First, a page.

Victim's Family and Jurors Urge Clemency for Texas Death Row Inmate

On February 7, attorneys for Tim Adams (pictured) filed a petition for clemency urging the Texas Board of Pardons and Paroles to recommend sparing Adams' life and to ask Governor Rick Perry to commute his death sentence to life in prison without parole. Adams, an army veteran with no criminal history, killed his son while planning his own suicide in 2002. He pleaded guilty and has taken responsibility for his actions.  Family members and three jurors from Adams' trial have also voiced strong support for his clemency. Columbus Adams, Adams' father and grandfather of the victim, said, "Our family lost one child. We don’t deserve to lose another. After my grandson’s death, we lived through pain worse than anyone could imagine. Nothing good will come from executing my son Tim and causing us more anguish." Additionally, Rebecca Hayes, Ngoc Duong, and Kathryn Starling, who served as jurors in Adams' trial, have said they were not presented with information about the defendant's character and religious background that would have influenced their sentencing decision. In an affidavit, Hayes said, "Those deliberations were the most emotional experience of my life, and I have carried the guilt around for years knowing that I sentenced Adams, a man who had done wrong but who was otherwise a good, religious, and hard-working person to death."


UPDATE: The Texas District Court judge that set Charles Hood's execution date has withdrawn the warrant for execution and recused himself from the case, thereby likely delaying the execution indefinitely. Hood's attorneys filed a motion for discovery of information about the affair between the judge and prosecutor at Hood's trial. (Dallas Morning News, June 17, 2008). Hood was granted a 30-day reprieve by the governor.

United Methodists Call for Abolition of the Death Penalty in Texas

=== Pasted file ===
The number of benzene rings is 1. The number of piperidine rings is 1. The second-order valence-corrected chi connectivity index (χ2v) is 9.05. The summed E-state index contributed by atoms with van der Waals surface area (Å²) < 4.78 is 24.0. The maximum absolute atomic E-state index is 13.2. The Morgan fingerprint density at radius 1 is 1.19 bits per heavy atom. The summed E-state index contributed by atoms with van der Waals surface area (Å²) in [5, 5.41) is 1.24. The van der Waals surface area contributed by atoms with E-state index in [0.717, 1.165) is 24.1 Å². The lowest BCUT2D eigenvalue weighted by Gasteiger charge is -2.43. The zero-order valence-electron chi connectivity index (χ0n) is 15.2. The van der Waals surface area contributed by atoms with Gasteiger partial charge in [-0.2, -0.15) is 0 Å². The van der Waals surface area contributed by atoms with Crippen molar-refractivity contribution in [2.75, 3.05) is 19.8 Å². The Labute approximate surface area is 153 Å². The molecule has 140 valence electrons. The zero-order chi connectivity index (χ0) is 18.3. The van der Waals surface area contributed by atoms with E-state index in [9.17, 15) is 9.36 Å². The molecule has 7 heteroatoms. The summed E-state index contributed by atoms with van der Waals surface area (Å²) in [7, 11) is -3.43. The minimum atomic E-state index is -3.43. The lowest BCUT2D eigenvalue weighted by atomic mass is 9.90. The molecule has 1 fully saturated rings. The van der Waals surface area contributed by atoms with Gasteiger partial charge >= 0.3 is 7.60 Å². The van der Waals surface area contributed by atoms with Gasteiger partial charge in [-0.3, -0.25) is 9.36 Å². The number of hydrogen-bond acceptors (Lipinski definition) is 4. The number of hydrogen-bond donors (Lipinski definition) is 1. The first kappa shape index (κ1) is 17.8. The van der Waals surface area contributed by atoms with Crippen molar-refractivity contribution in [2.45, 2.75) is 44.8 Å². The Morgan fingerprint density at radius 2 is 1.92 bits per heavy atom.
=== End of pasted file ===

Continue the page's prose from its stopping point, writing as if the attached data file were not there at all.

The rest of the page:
May 5, 2008


The Worldwide United Methodist Church sent a message to Texas during the General Conference held in Ft. Worth, TX. The General Conference passed a resolution calling for the specific abolition of the death penalty in Texas. The United Methodist Church has had a position against the use of the death penalty for more than 50 years and reaffirmed that specific position in separate resolutions for the whole church as well.

Death and the Chaplain

By Kiko Martinez
San Antonio Current
April 30, 2008

Texas and the U.S. Supreme Court

Recent U.S. Supreme Court Rulings Address Texas Death Penalty Problems
In recent years, a series of U.S. Supreme Court rulings have identified and addressed serious problems within the Texas death penalty system. The following are among the key decisions issued by the Court:

2007- Panetti v. Quarterman (No. 06-6407)
The Supreme Court (5-4) blocked the execution of Scott Panetti, ruling that the federal court's standard for mental incompetence was too restrictive and that the Texas courts had not given him an adequate hearing. Panetti suffers from schizophrenia and insisted that he was to be executed for preaching the gospel. Writing for the majority, Justice Kennedy wrote, "Gross delusions stemming from a severe mental disorder may put an awareness of a link between a crime and its punishment in a context so far removed from reality that the punishment can serve no proper purpose. It is therefore error to derive. . . a strict test for competency that treats delusional beliefs as irrelevant once the prisoner is aware the State has identified the link between his crime and the punishment to be inflicted."

Upcoming Texas Execution Raises Questions of Appropriate Sentence

UPDATE: Henderson's execution date of April 18 was stayed in order to consider new defense motions in the case. A new execution date of June 13 was tentatively set.
Upcoming Texas Execution Raises Questions of Appropriate Sentence
Cathy Henderson (pictured with Sr. Helen Prejean) is scheduled to be executed in Texas on April 18 for the 1994 murder of Brandon Baugh, an infant she was babysitting. Henderson would be the 12th woman put to death in the U.S. since capital punishment was reinstated. (See DPIC's updated page on Women and the Death Penalty). Since her arrest, Henderson has maintained that the child's death was accidental. Henderson said that she is sorry for Brandon's death and that she feels regret every day for the pain she caused his family. Watch an interview of Henderson with the Kansas City Star (Windows Media Player).

Articles - Texas

Legislative Activity - Texas

  • Victims' Advocates, Prosecutors Caution Against Expansion of Texas Death Penalty Victims' advocates and prosecutors are urging Texas legislators to exclude the death penalty from new legislation designed to toughen penalties for repeat child molesters. Those opposed to the measure fear that threatening death sentences for sex offenders could lead to fewer reported cases of sex crimes and might even give incentive to offenders to kill their victims to prevent the child from testifying in court.